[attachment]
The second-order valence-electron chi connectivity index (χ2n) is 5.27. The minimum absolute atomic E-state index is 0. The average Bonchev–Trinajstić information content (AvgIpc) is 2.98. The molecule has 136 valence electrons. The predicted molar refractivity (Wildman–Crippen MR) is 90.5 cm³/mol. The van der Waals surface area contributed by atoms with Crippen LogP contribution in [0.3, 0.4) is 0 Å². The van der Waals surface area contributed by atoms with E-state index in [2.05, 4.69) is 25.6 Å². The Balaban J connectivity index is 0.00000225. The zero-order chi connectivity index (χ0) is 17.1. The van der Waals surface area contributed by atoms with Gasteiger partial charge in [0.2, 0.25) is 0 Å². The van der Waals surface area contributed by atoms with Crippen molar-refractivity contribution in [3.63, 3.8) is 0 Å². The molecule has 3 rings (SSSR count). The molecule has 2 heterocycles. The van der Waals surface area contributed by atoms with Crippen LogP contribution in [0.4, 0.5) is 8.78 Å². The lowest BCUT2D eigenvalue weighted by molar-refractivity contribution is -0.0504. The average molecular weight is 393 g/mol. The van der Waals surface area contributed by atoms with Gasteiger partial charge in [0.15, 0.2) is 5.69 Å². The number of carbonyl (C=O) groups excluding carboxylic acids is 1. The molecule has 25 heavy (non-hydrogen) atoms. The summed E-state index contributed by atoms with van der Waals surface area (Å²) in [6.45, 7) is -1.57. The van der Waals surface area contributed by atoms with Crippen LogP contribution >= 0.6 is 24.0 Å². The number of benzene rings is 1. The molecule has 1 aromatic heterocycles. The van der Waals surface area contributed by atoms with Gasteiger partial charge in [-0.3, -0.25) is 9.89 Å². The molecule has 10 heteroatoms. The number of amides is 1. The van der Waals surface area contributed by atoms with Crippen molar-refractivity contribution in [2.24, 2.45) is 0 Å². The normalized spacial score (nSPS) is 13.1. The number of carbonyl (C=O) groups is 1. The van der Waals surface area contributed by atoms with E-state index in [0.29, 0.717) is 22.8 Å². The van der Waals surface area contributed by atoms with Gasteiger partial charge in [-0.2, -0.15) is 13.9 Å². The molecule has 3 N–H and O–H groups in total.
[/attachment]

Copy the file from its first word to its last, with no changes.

The second-order valence-electron chi connectivity index (χ2n) is 5.27. The minimum absolute atomic E-state index is 0. The average Bonchev–Trinajstić information content (AvgIpc) is 2.98. The molecule has 136 valence electrons. The predicted molar refractivity (Wildman–Crippen MR) is 90.5 cm³/mol. The van der Waals surface area contributed by atoms with Crippen LogP contribution in [0.3, 0.4) is 0 Å². The van der Waals surface area contributed by atoms with E-state index in [2.05, 4.69) is 25.6 Å². The Balaban J connectivity index is 0.00000225. The zero-order chi connectivity index (χ0) is 17.1. The van der Waals surface area contributed by atoms with Gasteiger partial charge in [0.2, 0.25) is 0 Å². The van der Waals surface area contributed by atoms with Crippen molar-refractivity contribution in [3.63, 3.8) is 0 Å². The molecule has 3 rings (SSSR count). The molecule has 2 heterocycles. The van der Waals surface area contributed by atoms with Crippen LogP contribution in [0.4, 0.5) is 8.78 Å². The lowest BCUT2D eigenvalue weighted by molar-refractivity contribution is -0.0504. The average molecular weight is 393 g/mol. The van der Waals surface area contributed by atoms with Gasteiger partial charge in [0.15, 0.2) is 5.69 Å². The number of carbonyl (C=O) groups excluding carboxylic acids is 1. The molecule has 25 heavy (non-hydrogen) atoms. The summed E-state index contributed by atoms with van der Waals surface area (Å²) in [6.45, 7) is -1.57. The van der Waals surface area contributed by atoms with Crippen LogP contribution >= 0.6 is 24.0 Å². The number of benzene rings is 1. The molecule has 1 aromatic heterocycles. The van der Waals surface area contributed by atoms with Gasteiger partial charge in [-0.3, -0.25) is 9.89 Å². The molecule has 10 heteroatoms. The number of amides is 1. The van der Waals surface area contributed by atoms with Crippen molar-refractivity contribution in [2.24, 2.45) is 0 Å². The normalized spacial score (nSPS) is 13.1. The number of carbonyl (C=O) groups is 1. The van der Waals surface area contributed by atoms with E-state index in [0.29, 0.717) is 22.8 Å². The van der Waals surface area contributed by atoms with Gasteiger partial charge in [-0.2, -0.15) is 13.9 Å². The molecule has 3 N–H and O–H groups in total.